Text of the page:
Stunning Cuban Experiences on Leptospirosis

An unprecedented research study has been done using homeopathic prophylaxis in Cuba on 2.4 million people to prevent the usual Leptospirosis outbreak after tropical flooding. Only 10 cases were reported after use of the homeopathic nosode instead of the usual several thousand cases of Leptospirosis.
On 10-12 December 2008 at the ‘Nosodes 2008’ conference in Havana (Cuba) the director-general of the Finlay Institute, an advocate of homeopathy herself, Dr. Concepción Campa Huergo, gave a presentation about controlling the local epidemic disease of Leptospirosis by using a Leptospira nosode.
Leptospirosis is an infectious disease caused by the spirochaete Leptospira transmitted to humans from rats. In humans it may cause a wide range of symptoms including high fever, severe headache, chills, muscle aches, vomiting, jaundice, red eyes, abdominal pain, diarrhea, or a rash. If the disease is not treated, the patient could develop kidney damage, meningitis, liver failure, and respiratory distress. Cuba goes through a yearly cycle of Leptospirosis epidemic, especially after the hurricanes flood the countryside and water pollution reaches its height. Many people are left homeless, flooded out and under the stress of disaster situation.
A part of the Ministry of Public Health, the Finlay Institute is the Cuban research institute. It has WHO qualified facilities, produces allopathic vaccinations and acts as supporting institution for research, production and development of high quality homeopathic products. Since Cuba is outcast by the USA government, the Cubans have come to depend on themselves for the production of medicines, health care programs, etc. And since they have no pharmaceutical multi-nationals to stop them, they were able to conduct the leptospirosis project on a massive scale unknown in the history of homeopathy.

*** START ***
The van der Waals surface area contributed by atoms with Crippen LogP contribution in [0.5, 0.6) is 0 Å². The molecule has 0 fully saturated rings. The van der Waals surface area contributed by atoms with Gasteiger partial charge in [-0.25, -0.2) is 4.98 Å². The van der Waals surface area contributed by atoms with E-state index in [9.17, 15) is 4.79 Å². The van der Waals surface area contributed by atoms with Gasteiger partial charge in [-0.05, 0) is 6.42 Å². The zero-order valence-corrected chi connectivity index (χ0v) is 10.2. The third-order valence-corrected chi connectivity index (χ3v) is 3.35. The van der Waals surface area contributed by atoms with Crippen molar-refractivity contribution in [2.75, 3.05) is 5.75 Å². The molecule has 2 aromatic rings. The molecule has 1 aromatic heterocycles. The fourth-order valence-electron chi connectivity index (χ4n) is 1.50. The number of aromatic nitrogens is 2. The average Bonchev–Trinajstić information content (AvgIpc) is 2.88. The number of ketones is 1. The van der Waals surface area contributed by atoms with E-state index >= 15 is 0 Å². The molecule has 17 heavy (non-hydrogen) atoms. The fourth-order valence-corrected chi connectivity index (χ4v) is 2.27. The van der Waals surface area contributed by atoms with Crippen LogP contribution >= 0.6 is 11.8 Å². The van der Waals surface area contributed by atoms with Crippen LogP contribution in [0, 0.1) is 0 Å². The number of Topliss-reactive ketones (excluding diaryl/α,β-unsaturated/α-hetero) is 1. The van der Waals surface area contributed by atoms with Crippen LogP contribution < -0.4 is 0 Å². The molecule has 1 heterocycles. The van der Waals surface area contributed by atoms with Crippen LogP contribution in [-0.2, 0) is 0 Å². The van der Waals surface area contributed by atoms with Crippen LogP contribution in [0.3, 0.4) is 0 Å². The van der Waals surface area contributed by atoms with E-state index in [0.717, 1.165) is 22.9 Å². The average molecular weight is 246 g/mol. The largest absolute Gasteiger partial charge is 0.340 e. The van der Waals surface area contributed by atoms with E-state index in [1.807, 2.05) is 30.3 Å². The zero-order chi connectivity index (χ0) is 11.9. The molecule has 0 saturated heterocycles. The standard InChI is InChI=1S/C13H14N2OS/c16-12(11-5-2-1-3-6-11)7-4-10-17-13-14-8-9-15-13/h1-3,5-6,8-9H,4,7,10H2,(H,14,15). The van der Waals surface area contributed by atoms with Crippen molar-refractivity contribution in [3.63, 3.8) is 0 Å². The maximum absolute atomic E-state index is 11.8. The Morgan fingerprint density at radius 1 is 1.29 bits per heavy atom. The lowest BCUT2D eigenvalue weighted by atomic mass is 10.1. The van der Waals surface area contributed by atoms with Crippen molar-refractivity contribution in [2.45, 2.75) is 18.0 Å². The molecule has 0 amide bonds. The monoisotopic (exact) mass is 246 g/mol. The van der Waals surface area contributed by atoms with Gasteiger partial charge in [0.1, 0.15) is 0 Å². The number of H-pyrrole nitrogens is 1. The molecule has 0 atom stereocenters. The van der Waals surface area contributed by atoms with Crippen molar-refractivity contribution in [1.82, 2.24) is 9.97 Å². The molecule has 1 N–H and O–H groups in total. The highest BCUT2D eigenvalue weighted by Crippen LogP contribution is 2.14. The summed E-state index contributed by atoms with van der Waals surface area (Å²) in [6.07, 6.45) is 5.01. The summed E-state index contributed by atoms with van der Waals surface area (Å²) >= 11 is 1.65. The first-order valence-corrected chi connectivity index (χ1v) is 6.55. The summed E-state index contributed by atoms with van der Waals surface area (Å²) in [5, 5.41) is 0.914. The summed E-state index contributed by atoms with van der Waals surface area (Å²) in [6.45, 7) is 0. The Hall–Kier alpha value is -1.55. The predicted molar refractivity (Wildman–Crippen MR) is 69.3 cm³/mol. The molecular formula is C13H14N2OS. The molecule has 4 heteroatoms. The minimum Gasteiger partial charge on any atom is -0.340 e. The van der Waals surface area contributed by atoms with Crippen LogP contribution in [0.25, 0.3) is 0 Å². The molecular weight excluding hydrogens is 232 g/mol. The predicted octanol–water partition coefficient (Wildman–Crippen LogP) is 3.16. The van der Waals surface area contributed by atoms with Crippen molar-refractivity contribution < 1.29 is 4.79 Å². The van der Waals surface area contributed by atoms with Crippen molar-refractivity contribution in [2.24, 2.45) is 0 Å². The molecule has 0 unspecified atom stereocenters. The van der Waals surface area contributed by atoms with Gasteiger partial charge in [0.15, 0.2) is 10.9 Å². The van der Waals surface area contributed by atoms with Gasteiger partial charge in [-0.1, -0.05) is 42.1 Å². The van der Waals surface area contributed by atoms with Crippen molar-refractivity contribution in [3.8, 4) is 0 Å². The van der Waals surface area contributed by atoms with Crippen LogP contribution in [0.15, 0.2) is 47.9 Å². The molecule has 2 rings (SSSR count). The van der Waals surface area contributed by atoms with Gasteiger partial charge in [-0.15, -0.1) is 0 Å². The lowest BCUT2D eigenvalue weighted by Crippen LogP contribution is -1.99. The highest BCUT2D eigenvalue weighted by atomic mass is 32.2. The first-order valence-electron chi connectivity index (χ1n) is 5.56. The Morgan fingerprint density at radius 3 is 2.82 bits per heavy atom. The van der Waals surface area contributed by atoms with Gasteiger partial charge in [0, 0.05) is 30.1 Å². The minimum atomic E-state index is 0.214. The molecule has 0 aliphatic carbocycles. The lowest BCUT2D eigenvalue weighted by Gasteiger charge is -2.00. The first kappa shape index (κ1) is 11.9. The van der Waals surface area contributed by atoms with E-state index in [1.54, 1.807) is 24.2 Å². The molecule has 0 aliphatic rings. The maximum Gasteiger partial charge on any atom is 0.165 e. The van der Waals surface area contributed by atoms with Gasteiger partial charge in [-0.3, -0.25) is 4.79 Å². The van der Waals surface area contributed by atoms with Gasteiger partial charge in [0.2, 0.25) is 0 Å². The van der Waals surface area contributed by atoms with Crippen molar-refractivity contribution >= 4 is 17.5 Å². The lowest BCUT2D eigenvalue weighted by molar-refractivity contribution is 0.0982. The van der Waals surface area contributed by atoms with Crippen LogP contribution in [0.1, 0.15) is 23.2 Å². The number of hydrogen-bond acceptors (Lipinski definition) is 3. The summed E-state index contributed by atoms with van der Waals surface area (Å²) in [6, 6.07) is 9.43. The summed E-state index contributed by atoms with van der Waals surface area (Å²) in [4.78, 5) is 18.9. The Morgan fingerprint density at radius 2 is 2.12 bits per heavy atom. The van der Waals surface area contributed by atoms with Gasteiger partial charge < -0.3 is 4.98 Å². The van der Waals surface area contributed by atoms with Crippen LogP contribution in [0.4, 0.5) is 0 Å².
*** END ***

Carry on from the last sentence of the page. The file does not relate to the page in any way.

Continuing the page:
On October November 2007, three provinces of the eastern region of Cuba were affected by heavy rainfalls causing floods of big areas and damage to sanitary and health systems. The risk of leptospirosis infection was raised to extremely dangerous levels with about 2 million people exposed to potentially contaminated water.
Considering this situation, the Finlay Institute prepared a leptospira nosode 200 CH using 4 circulating strains and following international quality standards. A multidisciplinary team travelled to the affected regions to conduct the massive administration of the nosode. Coordinated action with public health system infrastructures allowed the administration of a preventive treatment consisting in two doses (7- 9 days apart) of the nosode to about 2,4 million people (4,8 million of doses). The coverage of the intervention rose up to 95% percent of total population of the three provinces at risk. Another dose, at a higher potency (10M), was given after the hurricane Ike hit the island.
The epidemiology surveillance after the intervention showed a dramatic decrease of morbidity two weeks after and a reduction to zero mortality of hospitalized patients. The number of confirmed leptospirosis cases remained at low levels and below the expected levels according with the trends and rain regimens. The usual expectancy of infection even with allopathic vaccination would have been around a few thousand, with some deaths included.
The costs of the leptospirosis project were US$ 200,000, whereas the costs of ‘normal’ vaccination, only for the most at-risk populations, ie children, pregnant women, and the elderly, are about US$3,000.000.
What is remarkable is their application to such a large population, and its dramatic success, with full scientific verification. This experience could be extended to other diseases and other countries. The Finlay Institute is offering their facilities and specialists to spread this alternative to all regions needing emergent alternatives for epidemic control and prevention.
Source: E.C.H. Newsletter Spring 2009

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